World Bank Should Go With Wolfowitz: Activists

PENANG, Malaysia - Paul Wolfowitz's fall from grace is symptomatic of the double standards and hypocrisy of the World Bank and strains the marriage between neo-liberal policies and militarism that he embodied, say activists and analysts.

Wolfowitz, an architect of the war on Iraq, finally bowed to pressure after a favouritism scandal involving his girlfriend, ex-bank employee Shaha Riza. He is due to step down as Bank president on Jun. 30, three days after another key player in the aggression on Iraq, British Prime Minister Tony Blair, heads for the exit.

"It's a humiliating, and, for many, not unwelcome, fall for Wolfowitz who thought he'd found a respectable bolt-hole at the World Bank after his criminal enterprise in Iraq," said Glasgow-based political scientist John Hilley, who has written on militarism and neo-liberalism. ''Yet, it's a dark irony that he has gone down for engaging in cheap, nepotistic malpractice while his high crimes, the design and execution of mass terror in Iraq, go unpunished.''

"Of course, it's a hypocritical posture of little surprise for a body that has overseen, via its key finance arm, the IFC, the systematic enslavement of Third World countries," Hilley told IPS in an interview over e-mail.

Critics see Wolfowitz's removal as a reluctant damage limitation exercise by an institution on the ropes as it fends off the gathering struggle against neo-liberal orthodoxy. This struggle is being led by Venezuelan President Hugo Chavez, who is spearheading efforts to forge a new set of financial alternatives to the Bank and International Monetary Fund across Latin America.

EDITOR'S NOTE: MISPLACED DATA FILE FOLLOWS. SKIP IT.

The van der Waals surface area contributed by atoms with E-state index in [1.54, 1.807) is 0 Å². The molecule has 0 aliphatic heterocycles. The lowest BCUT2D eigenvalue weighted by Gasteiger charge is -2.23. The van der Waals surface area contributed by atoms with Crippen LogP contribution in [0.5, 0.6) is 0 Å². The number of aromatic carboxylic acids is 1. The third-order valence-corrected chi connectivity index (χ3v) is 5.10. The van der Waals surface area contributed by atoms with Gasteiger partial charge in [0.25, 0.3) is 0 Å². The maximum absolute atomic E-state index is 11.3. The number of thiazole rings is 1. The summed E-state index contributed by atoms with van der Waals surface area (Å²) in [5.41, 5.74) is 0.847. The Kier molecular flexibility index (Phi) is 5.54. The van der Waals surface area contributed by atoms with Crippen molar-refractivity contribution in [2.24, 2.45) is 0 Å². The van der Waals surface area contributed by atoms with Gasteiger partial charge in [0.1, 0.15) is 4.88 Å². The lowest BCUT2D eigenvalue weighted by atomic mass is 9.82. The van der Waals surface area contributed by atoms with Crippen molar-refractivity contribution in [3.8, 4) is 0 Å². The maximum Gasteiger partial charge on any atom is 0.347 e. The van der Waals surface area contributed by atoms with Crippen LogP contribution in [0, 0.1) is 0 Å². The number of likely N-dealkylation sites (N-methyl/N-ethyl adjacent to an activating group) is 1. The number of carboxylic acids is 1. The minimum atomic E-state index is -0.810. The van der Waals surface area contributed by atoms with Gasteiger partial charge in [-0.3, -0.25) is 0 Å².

Ironically, it was only last year, during the annual meetings of the IMF and World Bank held in Singapore, that Wolfowitz had unveiled a drive towards good governance, which he said was a broader concept than anti-corruption. Critics viewed it as a public relations scheme to restore the World Bank's credibility after years of complicity with corrupt regimes and disastrous neo-liberal policies.

The Bank's decisions to block funding for essential projects in India, Chad and Kenya on the basis of suspected corruption, however, drew sharp criticism. In particular, its move in 2005 to suspend 800 million dollars in loans for maternal and children's health in India because of potential graft provoked an outcry.

"On the surface, his campaign against corruption linked to World Bank loans sounded good. But he went about it in a high-handed way,'' independent Malaysian political analyst and writer Fan Yew Teng told IPS. ''You cannot have this holier-than-thou attitude and stop essential projects such as medical, water supply and food production -- because it will kill people."

Moreover, the stance smacked of double standards. ''America's friends were not to be regarded as corrupt and all the onus of dealing with corruption lay with the recipient country, not with either the donor or the home country of the briber,'' observed Stephen Mandel, senior economist at the London-based New Economics Foundation. The NEF is an independent think-tank that challenges mainstream thinking on economic, environment and social issues.

Loans, however, continued to be awarded to countries with poor human rights records, especially Pakistan, and Bank staff are known to have complained at the speed with which he was pushing them to get into lending to Iraq, Mandel told IPS over e-mail.